When I was a newspaper reporter, it never would have occurred to me that a gunman could enter the building where I worked and gun me down for an article I wrote.

Five staff at a Maryland newspaper were killed yesterday and two injured by a gunman. The gunman had sued the newspaper over a column written in 2011 about his guilty plea to criminal harassment. His suit was dismissed. The judge noted that the gunman was factually charged with a crime to which he pleaded guilty.

These are already difficult times to be a news reporter. I can’t imagine how news of this shooting was received by those who report the news. Reporters in other countries have been killed because of articles they’ve written about corrupt governments or drug cartels. But I never thought reporters in the U.S. would be gunned down.

Although it’s been a long time since I was a reporter, I can still remember times when people were upset with the articles I wrote. Once, a man called crying saying I’d ruined his life because I wrote about his DUI conviction.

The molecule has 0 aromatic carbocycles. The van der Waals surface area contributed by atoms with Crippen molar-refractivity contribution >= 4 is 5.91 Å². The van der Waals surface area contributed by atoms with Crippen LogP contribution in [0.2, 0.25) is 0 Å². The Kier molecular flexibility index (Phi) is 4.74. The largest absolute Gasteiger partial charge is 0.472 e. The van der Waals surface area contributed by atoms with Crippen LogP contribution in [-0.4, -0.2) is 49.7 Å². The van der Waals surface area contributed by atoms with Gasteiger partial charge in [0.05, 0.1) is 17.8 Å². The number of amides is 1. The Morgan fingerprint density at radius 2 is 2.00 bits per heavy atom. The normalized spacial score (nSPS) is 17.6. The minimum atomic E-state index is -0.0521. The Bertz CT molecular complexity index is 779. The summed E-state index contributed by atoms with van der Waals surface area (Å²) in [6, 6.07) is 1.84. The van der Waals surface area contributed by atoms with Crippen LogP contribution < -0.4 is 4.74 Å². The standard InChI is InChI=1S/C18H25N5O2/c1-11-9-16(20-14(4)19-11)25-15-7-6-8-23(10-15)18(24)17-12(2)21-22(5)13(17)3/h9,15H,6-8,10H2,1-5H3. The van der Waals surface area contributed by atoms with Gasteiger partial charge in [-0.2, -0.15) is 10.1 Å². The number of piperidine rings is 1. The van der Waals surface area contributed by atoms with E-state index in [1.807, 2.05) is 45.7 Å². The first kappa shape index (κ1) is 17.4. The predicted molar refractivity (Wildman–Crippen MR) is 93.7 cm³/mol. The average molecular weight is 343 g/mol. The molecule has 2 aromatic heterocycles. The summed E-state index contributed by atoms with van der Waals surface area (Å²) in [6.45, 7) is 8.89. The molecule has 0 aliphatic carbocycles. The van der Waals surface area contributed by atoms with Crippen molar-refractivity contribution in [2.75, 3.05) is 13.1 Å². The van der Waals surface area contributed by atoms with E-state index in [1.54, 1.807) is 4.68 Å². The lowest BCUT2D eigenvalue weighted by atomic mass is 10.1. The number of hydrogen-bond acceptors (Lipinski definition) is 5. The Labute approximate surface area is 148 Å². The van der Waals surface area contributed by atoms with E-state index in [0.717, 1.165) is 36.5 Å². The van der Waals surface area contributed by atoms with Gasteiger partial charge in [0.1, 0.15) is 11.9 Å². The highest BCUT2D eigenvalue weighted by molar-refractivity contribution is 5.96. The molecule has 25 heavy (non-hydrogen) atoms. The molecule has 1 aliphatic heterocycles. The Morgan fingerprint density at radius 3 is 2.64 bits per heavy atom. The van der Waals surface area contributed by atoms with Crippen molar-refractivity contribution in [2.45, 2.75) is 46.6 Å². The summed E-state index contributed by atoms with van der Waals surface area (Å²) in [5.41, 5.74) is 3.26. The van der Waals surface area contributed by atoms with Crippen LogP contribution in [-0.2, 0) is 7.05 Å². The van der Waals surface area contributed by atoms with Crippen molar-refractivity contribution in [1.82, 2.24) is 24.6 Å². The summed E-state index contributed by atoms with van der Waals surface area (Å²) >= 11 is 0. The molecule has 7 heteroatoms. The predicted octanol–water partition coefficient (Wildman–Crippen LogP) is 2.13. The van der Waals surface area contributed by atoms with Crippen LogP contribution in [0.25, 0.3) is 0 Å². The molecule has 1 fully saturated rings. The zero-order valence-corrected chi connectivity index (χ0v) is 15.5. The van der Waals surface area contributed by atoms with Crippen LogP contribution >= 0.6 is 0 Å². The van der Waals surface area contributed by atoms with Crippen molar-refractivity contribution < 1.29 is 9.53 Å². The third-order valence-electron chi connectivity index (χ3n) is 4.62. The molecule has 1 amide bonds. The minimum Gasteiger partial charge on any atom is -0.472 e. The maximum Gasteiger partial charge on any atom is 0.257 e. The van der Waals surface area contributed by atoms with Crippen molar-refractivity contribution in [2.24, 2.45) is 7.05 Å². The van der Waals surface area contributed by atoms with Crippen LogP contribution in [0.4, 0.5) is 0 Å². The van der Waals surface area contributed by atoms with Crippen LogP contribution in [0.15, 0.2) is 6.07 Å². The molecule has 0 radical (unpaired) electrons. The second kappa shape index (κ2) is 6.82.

I quoted a source in a city department about the city’s growing financial inability to meet the infrastructure demands of developments sprouting like mushrooms. Developers called the newspaper’s publisher demanding I write the other side of the story. I refused saying the facts were the facts. They then spread rumors that I was having an affair with the source.

Someone told me at a party once (after finding out that I was a reporter) that I was about as welcome as a NARC.

Professional journalists and a free press are vital to our democracy. Our founding fathers recognized that and wrote it into our constitution.

Sophocles wrote in Antigone that “no one loves the messenger who brings bad news.”

Hard times indeed to be a news reporter.